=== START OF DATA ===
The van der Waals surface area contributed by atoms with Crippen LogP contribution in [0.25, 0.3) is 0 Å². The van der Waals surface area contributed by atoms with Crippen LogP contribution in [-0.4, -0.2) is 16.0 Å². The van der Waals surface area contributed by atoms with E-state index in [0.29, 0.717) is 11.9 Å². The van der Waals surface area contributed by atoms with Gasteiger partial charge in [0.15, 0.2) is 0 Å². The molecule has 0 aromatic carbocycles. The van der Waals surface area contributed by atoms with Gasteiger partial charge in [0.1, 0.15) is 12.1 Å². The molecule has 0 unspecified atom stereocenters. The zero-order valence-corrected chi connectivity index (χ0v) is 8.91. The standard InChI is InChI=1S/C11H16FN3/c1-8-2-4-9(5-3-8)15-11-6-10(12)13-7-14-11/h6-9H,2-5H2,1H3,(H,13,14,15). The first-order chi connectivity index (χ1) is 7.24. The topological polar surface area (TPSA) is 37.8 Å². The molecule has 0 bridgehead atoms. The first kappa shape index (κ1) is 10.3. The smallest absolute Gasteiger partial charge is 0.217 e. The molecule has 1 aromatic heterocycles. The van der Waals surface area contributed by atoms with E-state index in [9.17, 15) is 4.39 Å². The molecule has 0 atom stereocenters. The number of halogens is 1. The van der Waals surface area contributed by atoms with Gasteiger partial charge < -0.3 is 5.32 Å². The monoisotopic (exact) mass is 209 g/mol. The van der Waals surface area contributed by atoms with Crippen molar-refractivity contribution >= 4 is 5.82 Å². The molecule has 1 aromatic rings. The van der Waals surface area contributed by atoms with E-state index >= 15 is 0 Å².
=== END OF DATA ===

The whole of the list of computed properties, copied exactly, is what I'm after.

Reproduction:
The van der Waals surface area contributed by atoms with Crippen LogP contribution in [0.25, 0.3) is 0 Å². The van der Waals surface area contributed by atoms with Crippen LogP contribution in [-0.4, -0.2) is 16.0 Å². The van der Waals surface area contributed by atoms with E-state index in [0.29, 0.717) is 11.9 Å². The van der Waals surface area contributed by atoms with Gasteiger partial charge in [0.15, 0.2) is 0 Å². The molecule has 0 aromatic carbocycles. The van der Waals surface area contributed by atoms with Gasteiger partial charge in [0.1, 0.15) is 12.1 Å². The molecule has 0 unspecified atom stereocenters. The zero-order valence-corrected chi connectivity index (χ0v) is 8.91. The standard InChI is InChI=1S/C11H16FN3/c1-8-2-4-9(5-3-8)15-11-6-10(12)13-7-14-11/h6-9H,2-5H2,1H3,(H,13,14,15). The first-order chi connectivity index (χ1) is 7.24. The topological polar surface area (TPSA) is 37.8 Å². The molecule has 0 bridgehead atoms. The first kappa shape index (κ1) is 10.3. The smallest absolute Gasteiger partial charge is 0.217 e. The molecule has 1 aromatic heterocycles. The van der Waals surface area contributed by atoms with E-state index in [9.17, 15) is 4.39 Å². The molecule has 0 atom stereocenters. The number of halogens is 1. The van der Waals surface area contributed by atoms with Gasteiger partial charge < -0.3 is 5.32 Å². The monoisotopic (exact) mass is 209 g/mol. The van der Waals surface area contributed by atoms with Crippen molar-refractivity contribution >= 4 is 5.82 Å². The molecule has 1 aromatic rings. The van der Waals surface area contributed by atoms with E-state index >= 15 is 0 Å².